More than 80 marketing executives invested three days in the Electrical Industry Marketing Conference (EIMC), held Aug. 7-9 in Chicago. Co-sponsored by Channel Marketing Group, Raleigh, N.C., and Electrical Wholesaling, the conference's seminars offered what one attendee described as a “university-level immersion” into solutions for the key marketing challenges facing electrical manufacturers, electrical distributors and independent reps.

More than a dozen speakers at the first-ever EIMC offered insight into an array of marketing topics that included product launches, customer-retention strategies, developing innovative ideas, strategic market planning and online marketing.

While speaking with electrical manufacturers, distributors and reps in preparation for her seminar, “From Channel Dissonance to Channel Harmony,” Ann Coughlan, a professor at the Kellogg School of Management at Northwestern University, said she was surprised to learn they all perceive their companies as the “channel captains” in the electrical market as the most important links to the market. She said this perception may contribute to some of the conflicts those manufacturers, distributors and independent reps experience in the electrical industry. Coughlan added that one of the toughest — and most expensive — challenges for any marketing executive is changing the perception a customer or business partner has of their company, product or service.

Other EIMC seminars explored management of sales and marketing resources. John Monoky, president, Monoky Associates, Toledo, Ohio, offered EIMC attendees ideas on account management. One of the basics tenets of his philosophy is to manage all sales accounts according to the amount of profit they produce. He believes all customers can be classified as key, target, maintenance or “why bother accounts.”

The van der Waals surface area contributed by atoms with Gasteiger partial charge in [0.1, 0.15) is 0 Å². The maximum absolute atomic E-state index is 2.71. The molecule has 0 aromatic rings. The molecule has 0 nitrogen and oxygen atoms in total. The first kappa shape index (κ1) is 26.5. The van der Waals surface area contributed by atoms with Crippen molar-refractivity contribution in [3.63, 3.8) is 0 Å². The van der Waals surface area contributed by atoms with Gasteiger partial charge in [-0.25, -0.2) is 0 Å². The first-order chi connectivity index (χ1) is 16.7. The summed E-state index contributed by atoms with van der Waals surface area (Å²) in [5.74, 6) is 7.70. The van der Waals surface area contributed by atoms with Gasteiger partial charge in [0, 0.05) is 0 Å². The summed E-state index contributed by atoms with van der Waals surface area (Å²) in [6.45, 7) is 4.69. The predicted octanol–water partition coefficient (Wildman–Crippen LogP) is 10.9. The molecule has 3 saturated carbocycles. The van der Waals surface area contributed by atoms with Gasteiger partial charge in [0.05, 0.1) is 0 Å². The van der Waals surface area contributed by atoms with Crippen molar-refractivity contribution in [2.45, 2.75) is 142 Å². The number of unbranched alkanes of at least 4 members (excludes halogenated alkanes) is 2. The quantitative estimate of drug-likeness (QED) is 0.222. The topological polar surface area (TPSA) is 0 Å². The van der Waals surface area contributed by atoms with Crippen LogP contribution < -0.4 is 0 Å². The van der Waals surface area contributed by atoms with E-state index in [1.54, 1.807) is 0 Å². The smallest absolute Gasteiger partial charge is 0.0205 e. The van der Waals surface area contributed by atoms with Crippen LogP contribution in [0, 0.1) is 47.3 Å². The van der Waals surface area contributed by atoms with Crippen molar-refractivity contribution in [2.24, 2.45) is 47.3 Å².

“You don't have enough time to treat everyone equally,” he said.

EW used the EIMC as the public launch of www.ewhotspots.com, a subscription-based online database for electrical industry marketing executives. The database offers sales forecasts, contact information, and economic and demographic data at the local market level.

Included in the EW HotSpots database are sales forecasts for the local markets that account for 85 percent of all electrical product sales, contact data for more than 145,000 of the largest buyers of electrical equipment, more than 4,000 electrical distributors and the key independent manufacturers' reps. Users can also access economic and demographic data at the local and state level — such as residential building permits, employment data and population forecasts.

Launching New Products

In the EIMC seminar “Get Inspired! Techniques for Developing New Products and Services,” Steven Ungvari, director of lean innovation, Institute for Lean Design, Mackinac Island, Mich., urged attendees to consider how they would answer these customer questions:

  • Will the product perform how I expect?
  • Will it be within my cost expectation?
  • Will it have the features that enhance its functions for added benefits?
  • Will it be ready for me when I want it?
  • Can I quickly and easily install it or learn how to use it?
  • How easy will it be for me to keep in service?
  • Is it robust enough to withstand the abuse myself and others give it?